Saturday, March 3, 2018

OK, what exactly is a 'conservative'?

Republican candidates continually bill themselves as the most 'conservative'. Republican voters respond to these appeals, voting for 'strong conservatives', 'conservative outsiders', 'Christian conservatives', 'Constitutional conservatives', etc., though their behavior when they actually get into office is all over the map. This has lead to the term 'conservative' seeming almost meaningless, but it was not always so. Part of the reason is that people have forgotten what being conservative actually means. Conservatism in general and our special tradition of American conservatism has deep roots and that is so because conservatism is precisely about being connected to our roots (one of the reasons I use a radish— a root— in the logo for this blog.

So, what in the world is a 'conservative'? Where are our roots? Let's dig.

[Draft 0.3]

In which we start with the plain meaning and break the surface...

conservative (adjective)

1 Averse to change or innovation and holding traditional values.

2(in a political context) favouring free enterprise, private ownership, and socially conservative ideas.

In politics, progressives often stop with 'averse to change' and assume that to be conservative is simply to afraid of 'progress'. But we also have 'traditional values' and in definition #2, a hint of what those values might include. Conservatives are not merely averse to change, they are trying to protect something of value. This should not be surprising, because of the relationship to the verb, to conserve:

1: to keep in a safe or sound state - He conserved his inheritance.; especially : to avoid wasteful or destructive use of conserve natural resources conserve our wildlife

There is gold here: "He conserved his inheritance." This is exactly what we are looking for. What, as conservatives, is our lost inheritance?

... to uncover a lost inheritance.

Lord Coke, in the 16th century, talks about the treasure of the common law, its accumulation representing:

...the wisdom of the most excellent men, in many successions of ages, by long and continual experience (the trial of light and truth) in his head the wisdom of all the men in the world...

[As quoted in: David A.J. Richards. Foundations of American Constitutionalism. Oxford University Press. New York. 1989. pp 69-71 or see The Reports of Sir Edward Coke, Knt. [1572-1617]: In Thirteen Parts, Volume 4]

Coke, almost two hundred years before our Revolution, points to the fact that none of us is born into this world alone, but that we inherit the written wisdom of those that came before us, something which none of us, even the wisest (wo)man alive can alone match. In law, this wisdom is accumulated in centuries of common law histories, cases, controversies, and court decisions passed down to us which our constitutional framers in turn used as the foundation for our system of government.

The idea of a kind of trust was created, something we inherit from those long dead, maintain, improve incrementally, and hand on to children not yet born. We conserve then something which we recognize does not belong to us. The Parable of the Three Servants [Mathew 25:14-30], teaches us we cannot merely bury this trust in the ground and ignore it, we must nurture and invest that with which we were entrusted, but nor do we mindlessly tinker. As Edmund Burke, a British Whig often seen as the father of modern conservatism, reflected on the French Revolution:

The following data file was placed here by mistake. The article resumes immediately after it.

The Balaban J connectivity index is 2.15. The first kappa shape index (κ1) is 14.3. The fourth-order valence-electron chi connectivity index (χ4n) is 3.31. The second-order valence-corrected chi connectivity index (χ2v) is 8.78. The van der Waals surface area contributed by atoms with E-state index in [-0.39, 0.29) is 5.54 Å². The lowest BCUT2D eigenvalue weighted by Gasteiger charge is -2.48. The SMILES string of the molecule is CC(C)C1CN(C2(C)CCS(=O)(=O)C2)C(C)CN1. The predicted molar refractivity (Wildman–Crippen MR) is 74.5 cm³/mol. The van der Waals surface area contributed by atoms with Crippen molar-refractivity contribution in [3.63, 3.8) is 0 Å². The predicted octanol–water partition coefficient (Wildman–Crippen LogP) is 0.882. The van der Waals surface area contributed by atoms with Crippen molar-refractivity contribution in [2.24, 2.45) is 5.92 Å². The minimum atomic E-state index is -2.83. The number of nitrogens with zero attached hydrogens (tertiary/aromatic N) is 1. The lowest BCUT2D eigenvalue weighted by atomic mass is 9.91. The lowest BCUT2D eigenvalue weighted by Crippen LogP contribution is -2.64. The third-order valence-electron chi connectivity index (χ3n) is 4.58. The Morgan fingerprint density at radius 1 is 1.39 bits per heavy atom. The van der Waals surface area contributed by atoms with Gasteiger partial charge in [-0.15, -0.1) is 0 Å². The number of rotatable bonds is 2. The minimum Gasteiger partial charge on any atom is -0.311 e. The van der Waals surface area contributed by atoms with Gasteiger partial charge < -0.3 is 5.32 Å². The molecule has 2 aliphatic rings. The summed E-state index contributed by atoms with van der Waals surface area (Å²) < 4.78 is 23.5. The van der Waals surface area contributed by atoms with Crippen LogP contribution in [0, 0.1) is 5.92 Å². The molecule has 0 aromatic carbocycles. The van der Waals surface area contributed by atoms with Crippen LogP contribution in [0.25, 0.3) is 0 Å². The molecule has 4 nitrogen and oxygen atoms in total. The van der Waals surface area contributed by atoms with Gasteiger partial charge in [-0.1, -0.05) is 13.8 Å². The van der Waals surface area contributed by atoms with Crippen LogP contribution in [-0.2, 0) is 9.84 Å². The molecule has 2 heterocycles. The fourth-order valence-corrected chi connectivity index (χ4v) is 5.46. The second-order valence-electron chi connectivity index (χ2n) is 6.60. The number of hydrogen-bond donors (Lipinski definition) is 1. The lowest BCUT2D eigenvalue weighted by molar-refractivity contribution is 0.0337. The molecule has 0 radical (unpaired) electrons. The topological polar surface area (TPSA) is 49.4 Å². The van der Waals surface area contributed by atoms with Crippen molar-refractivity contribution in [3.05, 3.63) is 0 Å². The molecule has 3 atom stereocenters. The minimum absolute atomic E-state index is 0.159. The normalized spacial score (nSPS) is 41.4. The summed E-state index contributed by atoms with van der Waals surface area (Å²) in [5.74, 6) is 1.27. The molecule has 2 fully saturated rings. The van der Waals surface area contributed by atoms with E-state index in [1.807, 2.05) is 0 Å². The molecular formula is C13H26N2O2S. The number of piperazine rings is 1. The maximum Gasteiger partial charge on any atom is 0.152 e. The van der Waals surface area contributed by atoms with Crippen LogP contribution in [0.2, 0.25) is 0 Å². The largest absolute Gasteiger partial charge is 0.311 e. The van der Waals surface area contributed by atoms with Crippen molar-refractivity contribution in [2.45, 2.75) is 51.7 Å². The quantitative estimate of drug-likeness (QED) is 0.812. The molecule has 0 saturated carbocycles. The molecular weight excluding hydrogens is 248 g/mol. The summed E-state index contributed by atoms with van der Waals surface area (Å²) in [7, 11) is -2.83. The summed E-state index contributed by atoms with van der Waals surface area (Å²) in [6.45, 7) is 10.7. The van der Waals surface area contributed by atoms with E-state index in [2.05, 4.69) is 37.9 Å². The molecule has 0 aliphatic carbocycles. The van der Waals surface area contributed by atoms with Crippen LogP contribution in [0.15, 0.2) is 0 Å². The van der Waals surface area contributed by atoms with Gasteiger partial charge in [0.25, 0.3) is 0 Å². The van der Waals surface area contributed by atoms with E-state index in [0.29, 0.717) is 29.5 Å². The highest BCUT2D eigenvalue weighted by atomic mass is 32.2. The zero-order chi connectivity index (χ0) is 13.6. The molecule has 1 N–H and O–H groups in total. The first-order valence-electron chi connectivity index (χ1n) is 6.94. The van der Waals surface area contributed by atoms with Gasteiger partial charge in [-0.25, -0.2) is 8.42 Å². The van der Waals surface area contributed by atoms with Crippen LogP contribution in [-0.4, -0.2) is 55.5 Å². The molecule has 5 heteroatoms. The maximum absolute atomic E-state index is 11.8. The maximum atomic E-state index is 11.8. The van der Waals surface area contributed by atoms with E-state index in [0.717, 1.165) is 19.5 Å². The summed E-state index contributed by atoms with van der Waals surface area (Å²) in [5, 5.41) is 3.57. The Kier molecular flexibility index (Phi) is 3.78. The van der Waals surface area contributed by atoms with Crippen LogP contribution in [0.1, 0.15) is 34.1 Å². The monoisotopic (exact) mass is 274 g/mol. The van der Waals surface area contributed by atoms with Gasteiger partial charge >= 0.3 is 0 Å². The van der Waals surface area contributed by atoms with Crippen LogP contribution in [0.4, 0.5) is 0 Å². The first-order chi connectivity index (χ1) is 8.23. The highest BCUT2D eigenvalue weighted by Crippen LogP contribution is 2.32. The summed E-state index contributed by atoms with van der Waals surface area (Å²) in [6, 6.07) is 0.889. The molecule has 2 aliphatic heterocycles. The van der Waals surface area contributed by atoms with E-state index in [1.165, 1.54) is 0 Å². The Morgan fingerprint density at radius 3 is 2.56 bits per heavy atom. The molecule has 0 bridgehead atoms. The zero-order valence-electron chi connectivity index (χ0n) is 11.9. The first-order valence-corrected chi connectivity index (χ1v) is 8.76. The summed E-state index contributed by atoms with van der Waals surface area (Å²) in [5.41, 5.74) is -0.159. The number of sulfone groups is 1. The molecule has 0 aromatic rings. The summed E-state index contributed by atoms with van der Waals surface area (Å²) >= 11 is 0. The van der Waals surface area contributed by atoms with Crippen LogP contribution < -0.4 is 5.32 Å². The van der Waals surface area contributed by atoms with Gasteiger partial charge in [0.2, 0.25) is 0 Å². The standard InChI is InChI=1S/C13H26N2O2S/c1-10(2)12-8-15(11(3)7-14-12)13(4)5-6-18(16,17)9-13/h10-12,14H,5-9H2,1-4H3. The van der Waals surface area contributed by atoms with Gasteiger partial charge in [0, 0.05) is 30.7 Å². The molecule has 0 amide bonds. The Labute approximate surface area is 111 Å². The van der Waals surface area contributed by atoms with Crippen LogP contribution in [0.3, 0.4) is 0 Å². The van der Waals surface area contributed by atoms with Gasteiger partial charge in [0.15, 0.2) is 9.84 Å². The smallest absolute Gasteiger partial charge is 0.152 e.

An ignorant man, who is not fool enough to meddle with his clock, is however sufficiently confident to think he can safely take to pieces, and put together at his pleasure, a moral machine of another guise, importance and complexity, composed of far other wheels, and springs, and balances, and counteracting and co-operating powers. Men little think how immorally they act in rashly meddling with what they do not understand. Their delusive good intention is no sort of excuse for their presumption. They who truly mean well must be fearful of acting ill.

[Edmund Burke, Reflections on the Revolution in France, emphasis mine]

This is no less true given that our Framers fought a violent revolution and established a new system of government. Our founders were not the victors of one revolution but of two. They were raised on the history and literature of the English Civil War and the British Bill of Rights. As Winston Churchill wrote of that conflict in his four-volume history of Britain:

Here is the salient fact which distinguishes the English Revolution from all others: that those who wielded irresistible physical force were throughout convinced that it could give them no security. Nothing is more characteristic of the English people than their instinctive reverence even in rebellion for law and tradition. Deep in the nature of the men who had broken the King’s power was the conviction that law in his name was the sole foundation on which they could build.

The early Americans followed the same pattern. The Declaration of Independence was a revolutionary document, but also a profoundly conservative one. The American Revolution was not an assertion of radical of ideology over law but a protest against the usurpation of traditional rights by the British Crown and Parliament, rights won by the sacrifices of generations of Englishmen. The Declaration painstakingly sets out a checklist of the reasons for this break and establishes it in the traditional principles and duties of a moral people. The principles of the Declaration established a strong root of conservatism to flourish in American soil, established a new —but not radical— inheritance, cut from still older stock.

Progressivism in the United States attempts to follow the same disastrous path as the French Revolution, cutting us off from our inherited traditions in favor of a modern and 'scientific' approach, but one, which, strangely, ignores the evidence of millennia of human experience, tinkering with the clock while skipping the cardinal rule of the competent tinkerer: save the parts. What results, as Calvin Coolidge stated in his Independence Day speech in 1926, is no improvement: